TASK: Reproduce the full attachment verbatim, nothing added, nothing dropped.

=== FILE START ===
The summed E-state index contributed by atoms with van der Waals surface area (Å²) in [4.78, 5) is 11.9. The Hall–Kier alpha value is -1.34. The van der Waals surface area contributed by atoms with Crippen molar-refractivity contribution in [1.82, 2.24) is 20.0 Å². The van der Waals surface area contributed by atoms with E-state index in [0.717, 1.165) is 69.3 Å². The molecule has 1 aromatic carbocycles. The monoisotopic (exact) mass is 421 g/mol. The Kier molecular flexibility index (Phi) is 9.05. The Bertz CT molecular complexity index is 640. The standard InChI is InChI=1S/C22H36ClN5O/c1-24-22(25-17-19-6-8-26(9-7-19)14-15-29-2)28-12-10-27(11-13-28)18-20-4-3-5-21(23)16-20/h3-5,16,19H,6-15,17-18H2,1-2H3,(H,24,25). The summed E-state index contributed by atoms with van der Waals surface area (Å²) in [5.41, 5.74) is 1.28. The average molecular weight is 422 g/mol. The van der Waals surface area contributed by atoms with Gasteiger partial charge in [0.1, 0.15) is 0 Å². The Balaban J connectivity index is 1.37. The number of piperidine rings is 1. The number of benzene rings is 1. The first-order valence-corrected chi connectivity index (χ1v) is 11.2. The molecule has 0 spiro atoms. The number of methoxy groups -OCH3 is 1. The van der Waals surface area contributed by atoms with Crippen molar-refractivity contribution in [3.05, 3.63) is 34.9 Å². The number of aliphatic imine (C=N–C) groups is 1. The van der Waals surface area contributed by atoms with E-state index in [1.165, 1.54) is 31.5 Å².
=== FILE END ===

The summed E-state index contributed by atoms with van der Waals surface area (Å²) in [4.78, 5) is 11.9. The Hall–Kier alpha value is -1.34. The van der Waals surface area contributed by atoms with Crippen molar-refractivity contribution in [1.82, 2.24) is 20.0 Å². The van der Waals surface area contributed by atoms with E-state index in [0.717, 1.165) is 69.3 Å². The molecule has 1 aromatic carbocycles. The monoisotopic (exact) mass is 421 g/mol. The Kier molecular flexibility index (Phi) is 9.05. The Bertz CT molecular complexity index is 640. The standard InChI is InChI=1S/C22H36ClN5O/c1-24-22(25-17-19-6-8-26(9-7-19)14-15-29-2)28-12-10-27(11-13-28)18-20-4-3-5-21(23)16-20/h3-5,16,19H,6-15,17-18H2,1-2H3,(H,24,25). The summed E-state index contributed by atoms with van der Waals surface area (Å²) in [5.41, 5.74) is 1.28. The average molecular weight is 422 g/mol. The van der Waals surface area contributed by atoms with Gasteiger partial charge in [0.1, 0.15) is 0 Å². The Balaban J connectivity index is 1.37. The number of piperidine rings is 1. The number of benzene rings is 1. The first-order valence-corrected chi connectivity index (χ1v) is 11.2. The molecule has 0 spiro atoms. The number of methoxy groups -OCH3 is 1. The van der Waals surface area contributed by atoms with Crippen molar-refractivity contribution in [3.05, 3.63) is 34.9 Å². The number of aliphatic imine (C=N–C) groups is 1. The van der Waals surface area contributed by atoms with E-state index in [1.165, 1.54) is 31.5 Å².